Canadian Officials Condemn Facebook for News Ban as Wildfires Burn

As Yellowknife, the capital of the Northwest Territories in Canada embarked on a mass evacuation of 20,000 residents last week, the city turned to Facebook to help share the latest information about the wildfires that were quickly approaching.

But instead of simply sharing a link to a story about the wildfires from CPAC, the Cable Public Affairs Channel, the city instructed residents to look up the information on a search engine.

“Google: CPAC Canada or www . cpac . ca (just remove the spaces),” the city posted.

In the midst of a natural disaster, Yellowknife had to navigate around Facebook’s decision to block news articles on its platform in Canada. Meta, Facebook’s parent company, began rolling out the ban on Aug. 1 in response to a new Canadian law that requires tech companies to pay news outlets for using their content.

Canadian lawmakers passed the Online News Act in June, requiring social media platforms like Meta and search engines like Google to negotiate with news publishers to license their content. The law is slated to go into effect in December. But Meta has described the legislation as “unworkable” and said that the only way for the company to comply with the law was to “end news availability for people in Canada.”

As a result, content posted on Facebook and Instagram by local Canadian and international news outlets will no longer be visible to Canadians using the platforms.

“We have been clear since February that the broad scope of the Online News Act would impact the sharing of news content on our platforms,” Meta said in a statement on Tuesday. “We remain focused on ensuring people in Canada can use our technologies to connect with loved ones and access information.”

Meta also noted that more than 65,000 people had marked themselves safe from the wildfires by using Facebook’s Safety Check tool.

But for many Canadians, especially those in remote parts of the country who rely heavily on social media for information, the timing could not have been worse, given the nation’s worst wildfire season on record.

“It is so inconceivable that a company like Facebook is choosing to put corporate profits ahead of ensuring that local news organizations can get up-to-date information to Canadians,” Prime Minister Justin Trudeau said on Monday. “Instead of making sure that local journalists are fairly paid for keeping Canadians informed on things like wildfires, Facebook is blocking news from its sites.”

In response, some users are finding workarounds, such as typing out the full URL, as the city of Yellowknife did, taking screenshots and threading additional information in comments — or ditching Facebook and Instagram altogether.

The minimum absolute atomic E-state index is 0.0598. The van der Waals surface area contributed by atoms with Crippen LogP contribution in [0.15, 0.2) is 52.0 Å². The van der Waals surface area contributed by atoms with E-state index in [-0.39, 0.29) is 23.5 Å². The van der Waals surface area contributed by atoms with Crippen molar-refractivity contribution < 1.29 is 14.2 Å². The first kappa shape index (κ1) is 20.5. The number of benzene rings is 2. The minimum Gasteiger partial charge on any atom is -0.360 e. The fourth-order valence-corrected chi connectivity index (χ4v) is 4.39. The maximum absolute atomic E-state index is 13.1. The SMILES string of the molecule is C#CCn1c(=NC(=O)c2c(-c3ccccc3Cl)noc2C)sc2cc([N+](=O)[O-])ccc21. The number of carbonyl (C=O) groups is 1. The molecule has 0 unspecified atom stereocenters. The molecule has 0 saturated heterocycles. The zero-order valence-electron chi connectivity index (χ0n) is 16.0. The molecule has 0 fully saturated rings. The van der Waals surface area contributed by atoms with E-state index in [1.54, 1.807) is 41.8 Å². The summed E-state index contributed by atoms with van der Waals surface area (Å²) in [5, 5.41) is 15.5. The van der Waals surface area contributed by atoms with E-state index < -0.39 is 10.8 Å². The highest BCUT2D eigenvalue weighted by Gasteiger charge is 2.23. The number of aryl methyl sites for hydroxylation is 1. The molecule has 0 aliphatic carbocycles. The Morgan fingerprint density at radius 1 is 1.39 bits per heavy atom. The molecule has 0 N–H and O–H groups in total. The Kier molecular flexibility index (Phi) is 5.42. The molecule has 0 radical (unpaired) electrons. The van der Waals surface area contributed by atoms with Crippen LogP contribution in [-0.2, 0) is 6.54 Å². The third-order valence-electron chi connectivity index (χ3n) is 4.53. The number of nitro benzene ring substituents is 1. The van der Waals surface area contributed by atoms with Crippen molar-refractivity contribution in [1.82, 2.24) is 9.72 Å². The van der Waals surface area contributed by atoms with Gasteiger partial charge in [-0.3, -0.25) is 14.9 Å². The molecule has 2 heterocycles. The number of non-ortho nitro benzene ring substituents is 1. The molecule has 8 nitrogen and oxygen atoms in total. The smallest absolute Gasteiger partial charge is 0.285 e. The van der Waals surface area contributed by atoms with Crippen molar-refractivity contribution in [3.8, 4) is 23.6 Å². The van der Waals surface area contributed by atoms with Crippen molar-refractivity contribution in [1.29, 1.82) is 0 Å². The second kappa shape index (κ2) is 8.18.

Ollie Williams, the news editor for Cabin Radio, an independent online news site and radio station in Yellowknife, said that the platforms had become “useless” in the wake of the new ban and that the station had stopped using them. The ban is “stupid and dangerous,” he said, “because it impedes the flow of vital information in a crisis.”

“We’ve seen that amply demonstrated,” he said.

Mr. Williams said that Cabin Radio’s audience had done a “remarkable job” of “undermining” Facebook by taking screenshots of news articles and posting them on their own pages, or by going directly to Cabin Radio’s website for news.

Rather than pivoting to a new social media strategy in the middle of covering the fires, Mr. Williams said that Cabin Radio readers and listeners did the work for them “in a way I maybe hadn’t expected,” he said. “It took a lot of weight off our shoulders.”

In the last few weeks, traffic to the Cabin Radio site, where a small group of journalists have covered a wide range of developments related to the fires and the evacuation efforts, has shattered records, Mr. Williams said.

But other groups have not been as lucky.

Melissa David, the founder of Parachutes for Pets, a Calgary-based group that offers pet support programs and emergency response services, said the organization relies on Facebook to share verified information. But because the group was not able to include a news article with a post announcing that Parachute for Pets had been designated an official emergency response center, volunteers were confused and some questioned the post’s authenticity, she said.

The organization, which is helping to care for more than 400 animals affected by wildfires in British Columbia and the Northwest Territories, had to bring on two additional volunteers to help with direct outreach, Ms. David said.

“We’ve got a rhythm, but it’s still a hindrance,” she said.

Trevor Moss, the chief executive of the Central Okanagan Food Bank, said he was worried about the long-term effect of the news ban. The food bank serves the Kelowna area in British Columbia, where fires continue to burn out of control.

“We’re going through a six- to eight-week recovery,” he said. “We’re in a crisis, and people want to respond, and every news media outlet should be allowed to do that in this moment.”

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